The city of Phoenix is a step closer to developing the Arizona Biomedical Corridor near Mayo Clinic’s hospital in north Phoenix.

Mayor Greg Stanton and the city council approved the Phoenix Industrial Development Authority to issue up to $180 million in revenue bonds to finance Mayo Clinic’s new proton beam radiation therapy center. The council also approved a two-year extension of its agreement with Mayo and Arizona State University to continue to work together to develop the Arizona Biomedical Corridor.

Stanton said KUD International, a private developer, has submitted an application with the Arizona State Land Department to develop biomedical and advanced technology research on the site.

Plans call for securing 225 acres of land by the end of the year.

The biomedical corridor will be anchored by Mayo’s hospital and proton beam radiation therapy center.

Dr. Wyatt Decker, CEO of Mayo Clinic in Arizona, said goals include strengthening connections among science, research, education and clinical care; supporting evolution of life sciences, genome and wellness fields.

“And it will further strengthen the region’s growth as a national and international destination for health care related research, education and private sector interests,” he said.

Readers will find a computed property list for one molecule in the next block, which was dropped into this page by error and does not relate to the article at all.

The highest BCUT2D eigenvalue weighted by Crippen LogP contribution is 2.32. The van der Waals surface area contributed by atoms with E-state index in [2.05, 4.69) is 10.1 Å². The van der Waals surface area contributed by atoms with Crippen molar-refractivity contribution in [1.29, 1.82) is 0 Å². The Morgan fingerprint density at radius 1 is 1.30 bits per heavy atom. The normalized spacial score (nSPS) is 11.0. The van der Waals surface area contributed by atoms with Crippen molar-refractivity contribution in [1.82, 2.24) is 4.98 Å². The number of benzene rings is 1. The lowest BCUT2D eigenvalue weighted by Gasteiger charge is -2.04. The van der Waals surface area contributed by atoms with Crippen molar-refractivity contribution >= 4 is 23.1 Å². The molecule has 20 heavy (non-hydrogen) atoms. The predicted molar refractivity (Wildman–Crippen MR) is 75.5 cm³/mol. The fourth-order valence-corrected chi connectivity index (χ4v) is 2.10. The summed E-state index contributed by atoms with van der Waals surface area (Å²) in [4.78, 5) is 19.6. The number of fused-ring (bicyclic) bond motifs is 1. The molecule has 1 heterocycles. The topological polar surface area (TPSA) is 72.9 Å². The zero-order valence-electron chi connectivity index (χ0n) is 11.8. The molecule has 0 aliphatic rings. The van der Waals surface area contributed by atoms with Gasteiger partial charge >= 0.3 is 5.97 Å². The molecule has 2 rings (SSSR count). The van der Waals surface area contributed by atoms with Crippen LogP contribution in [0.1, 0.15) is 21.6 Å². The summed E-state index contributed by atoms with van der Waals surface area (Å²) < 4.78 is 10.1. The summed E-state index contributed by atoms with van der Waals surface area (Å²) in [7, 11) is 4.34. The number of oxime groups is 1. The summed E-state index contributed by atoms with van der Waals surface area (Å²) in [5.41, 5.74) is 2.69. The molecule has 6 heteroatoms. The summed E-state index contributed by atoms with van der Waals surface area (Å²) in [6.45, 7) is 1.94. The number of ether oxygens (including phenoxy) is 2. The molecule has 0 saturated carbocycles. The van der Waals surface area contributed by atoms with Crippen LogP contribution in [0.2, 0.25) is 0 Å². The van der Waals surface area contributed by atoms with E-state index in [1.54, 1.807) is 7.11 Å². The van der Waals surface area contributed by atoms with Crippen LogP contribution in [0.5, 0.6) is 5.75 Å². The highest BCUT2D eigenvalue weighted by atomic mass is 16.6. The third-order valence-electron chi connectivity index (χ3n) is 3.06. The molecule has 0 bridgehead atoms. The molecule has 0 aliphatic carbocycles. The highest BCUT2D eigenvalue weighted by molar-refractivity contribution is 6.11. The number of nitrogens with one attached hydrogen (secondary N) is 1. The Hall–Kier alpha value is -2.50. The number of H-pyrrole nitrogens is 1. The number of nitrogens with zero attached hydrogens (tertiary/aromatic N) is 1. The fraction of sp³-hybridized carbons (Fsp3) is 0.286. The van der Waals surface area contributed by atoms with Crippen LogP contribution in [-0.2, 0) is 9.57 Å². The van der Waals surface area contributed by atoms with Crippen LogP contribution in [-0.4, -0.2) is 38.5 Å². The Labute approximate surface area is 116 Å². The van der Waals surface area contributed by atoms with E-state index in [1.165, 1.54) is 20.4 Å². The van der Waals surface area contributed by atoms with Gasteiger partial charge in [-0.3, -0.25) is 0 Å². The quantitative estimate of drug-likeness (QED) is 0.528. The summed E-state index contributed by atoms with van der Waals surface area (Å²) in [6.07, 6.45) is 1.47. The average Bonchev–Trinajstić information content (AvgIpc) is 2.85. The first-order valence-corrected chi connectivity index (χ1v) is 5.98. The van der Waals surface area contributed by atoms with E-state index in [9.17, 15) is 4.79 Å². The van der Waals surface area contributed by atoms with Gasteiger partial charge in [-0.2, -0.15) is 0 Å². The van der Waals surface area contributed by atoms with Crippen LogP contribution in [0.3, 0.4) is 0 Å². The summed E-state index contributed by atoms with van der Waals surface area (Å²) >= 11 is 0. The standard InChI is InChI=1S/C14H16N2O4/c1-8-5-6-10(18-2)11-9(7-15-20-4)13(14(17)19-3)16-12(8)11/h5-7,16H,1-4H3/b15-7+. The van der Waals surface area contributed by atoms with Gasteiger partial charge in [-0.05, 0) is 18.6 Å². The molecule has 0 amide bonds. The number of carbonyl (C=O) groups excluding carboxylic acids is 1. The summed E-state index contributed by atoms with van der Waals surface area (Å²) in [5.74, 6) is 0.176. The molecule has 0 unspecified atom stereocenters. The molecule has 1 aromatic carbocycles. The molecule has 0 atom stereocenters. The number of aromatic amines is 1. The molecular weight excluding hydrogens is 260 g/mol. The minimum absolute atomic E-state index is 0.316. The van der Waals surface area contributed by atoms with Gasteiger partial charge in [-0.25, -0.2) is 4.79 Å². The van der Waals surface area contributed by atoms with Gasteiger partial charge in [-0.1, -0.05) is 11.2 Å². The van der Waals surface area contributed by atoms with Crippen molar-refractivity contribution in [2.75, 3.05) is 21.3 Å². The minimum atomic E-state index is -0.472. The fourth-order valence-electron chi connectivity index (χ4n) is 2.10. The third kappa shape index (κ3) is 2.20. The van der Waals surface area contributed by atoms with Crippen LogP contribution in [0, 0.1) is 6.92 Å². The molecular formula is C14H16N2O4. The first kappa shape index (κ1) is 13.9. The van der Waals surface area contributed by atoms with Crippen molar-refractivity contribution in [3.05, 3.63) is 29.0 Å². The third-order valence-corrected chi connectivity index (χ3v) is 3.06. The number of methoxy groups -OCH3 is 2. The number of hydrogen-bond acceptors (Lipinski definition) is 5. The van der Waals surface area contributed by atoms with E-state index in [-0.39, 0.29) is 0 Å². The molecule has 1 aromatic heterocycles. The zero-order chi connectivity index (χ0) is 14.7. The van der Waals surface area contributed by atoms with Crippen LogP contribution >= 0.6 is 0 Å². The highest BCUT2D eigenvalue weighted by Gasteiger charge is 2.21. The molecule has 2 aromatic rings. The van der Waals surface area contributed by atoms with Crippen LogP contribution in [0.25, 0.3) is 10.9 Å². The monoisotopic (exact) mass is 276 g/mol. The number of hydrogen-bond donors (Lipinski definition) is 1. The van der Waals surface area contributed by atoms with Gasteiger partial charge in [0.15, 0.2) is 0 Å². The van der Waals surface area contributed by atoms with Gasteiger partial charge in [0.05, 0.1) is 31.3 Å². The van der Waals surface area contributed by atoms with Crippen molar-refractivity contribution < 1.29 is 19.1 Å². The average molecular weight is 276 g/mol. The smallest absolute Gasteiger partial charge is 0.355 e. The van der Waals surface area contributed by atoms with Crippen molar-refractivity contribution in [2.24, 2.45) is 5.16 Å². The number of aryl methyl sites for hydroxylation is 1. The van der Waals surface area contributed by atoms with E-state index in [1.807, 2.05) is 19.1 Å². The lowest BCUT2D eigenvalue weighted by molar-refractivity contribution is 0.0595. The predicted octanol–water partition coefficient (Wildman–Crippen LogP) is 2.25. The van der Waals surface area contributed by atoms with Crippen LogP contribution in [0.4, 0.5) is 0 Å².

Long term, Stanton estimates that the biomedical corridor will employ upwards of 30,000 people.

“I want to make sure we don’t look back on this 10 or 15 years from now when a bunch of strip malls are built around the Mayo campus,” Stanton said. “I want to get it right the first time.”

Vanessa Hickman, state land commissioner, said this land transaction will be a great opportunity to generate revenue for the state.

She said land appraisals aren’t in yet but she is seeing pre-recession land prices. For example, Scottsdale-based Taylor Morrison Home Corp. paid $28 million for 105 acres to build homes near Desert Ridge.

While it’s not an apples-to-apples comparison, that transaction shows that comps in the area are on the rise.

Long term, the biomedical corridor would be 600 acres near Mayo’s hospital campus, extending north to Loop 101, to the Central Arizona Project canal between State Route 101 and 64th Street. KUD’s initial application is starting with 225 acres.

“To attract an international developer like KUD is really amazing,” Hickman said. “It’s good for everybody in the area, and it’s good for the state.”

This partnership between Mayo, ASU and Phoenix is another great example of what happens when Arizona activates its collaborative gene and moves from plan to action, said Joan Koerber-Walker, president and CEO of the Arizona BioIndustry Association.

“The growth of the Arizona Biomedical Corridor adds significantly to the ring of leading-edge cancer care facilities that surrounds the Phoenix Metro and also lives at its heart in downtown Phoenix,” she said. “Investments in health care innovation and the facilities that deliver it are smart investments. They improve the quality of life of our citizens while they enhance both our community’s reputation and our economy.”

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